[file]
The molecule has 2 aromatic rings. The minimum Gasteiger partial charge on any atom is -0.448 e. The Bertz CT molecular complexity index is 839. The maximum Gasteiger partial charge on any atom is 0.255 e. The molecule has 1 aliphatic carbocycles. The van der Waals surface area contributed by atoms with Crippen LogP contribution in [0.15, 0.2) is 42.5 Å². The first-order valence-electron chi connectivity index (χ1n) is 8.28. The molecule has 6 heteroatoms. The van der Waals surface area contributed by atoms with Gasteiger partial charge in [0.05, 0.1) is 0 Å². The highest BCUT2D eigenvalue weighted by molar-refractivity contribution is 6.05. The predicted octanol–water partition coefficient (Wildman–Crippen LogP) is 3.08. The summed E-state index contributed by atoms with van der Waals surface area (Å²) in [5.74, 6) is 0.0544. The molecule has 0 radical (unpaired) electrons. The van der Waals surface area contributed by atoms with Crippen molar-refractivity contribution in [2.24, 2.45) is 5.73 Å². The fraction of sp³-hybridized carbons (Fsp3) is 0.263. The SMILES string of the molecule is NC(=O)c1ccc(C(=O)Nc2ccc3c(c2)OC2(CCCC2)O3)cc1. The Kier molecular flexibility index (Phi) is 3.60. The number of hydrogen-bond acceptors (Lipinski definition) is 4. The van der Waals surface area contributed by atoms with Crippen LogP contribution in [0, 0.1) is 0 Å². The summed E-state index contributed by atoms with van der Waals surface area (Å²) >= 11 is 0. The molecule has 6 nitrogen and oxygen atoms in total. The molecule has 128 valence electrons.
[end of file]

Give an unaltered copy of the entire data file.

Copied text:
The molecule has 2 aromatic rings. The minimum Gasteiger partial charge on any atom is -0.448 e. The Bertz CT molecular complexity index is 839. The maximum Gasteiger partial charge on any atom is 0.255 e. The molecule has 1 aliphatic carbocycles. The van der Waals surface area contributed by atoms with Crippen LogP contribution in [0.15, 0.2) is 42.5 Å². The first-order valence-electron chi connectivity index (χ1n) is 8.28. The molecule has 6 heteroatoms. The van der Waals surface area contributed by atoms with Gasteiger partial charge in [0.05, 0.1) is 0 Å². The highest BCUT2D eigenvalue weighted by molar-refractivity contribution is 6.05. The predicted octanol–water partition coefficient (Wildman–Crippen LogP) is 3.08. The summed E-state index contributed by atoms with van der Waals surface area (Å²) in [5.74, 6) is 0.0544. The molecule has 0 radical (unpaired) electrons. The van der Waals surface area contributed by atoms with Crippen molar-refractivity contribution in [2.24, 2.45) is 5.73 Å². The fraction of sp³-hybridized carbons (Fsp3) is 0.263. The SMILES string of the molecule is NC(=O)c1ccc(C(=O)Nc2ccc3c(c2)OC2(CCCC2)O3)cc1. The Kier molecular flexibility index (Phi) is 3.60. The number of hydrogen-bond acceptors (Lipinski definition) is 4. The van der Waals surface area contributed by atoms with Crippen LogP contribution in [0, 0.1) is 0 Å². The summed E-state index contributed by atoms with van der Waals surface area (Å²) >= 11 is 0. The molecule has 6 nitrogen and oxygen atoms in total. The molecule has 128 valence electrons.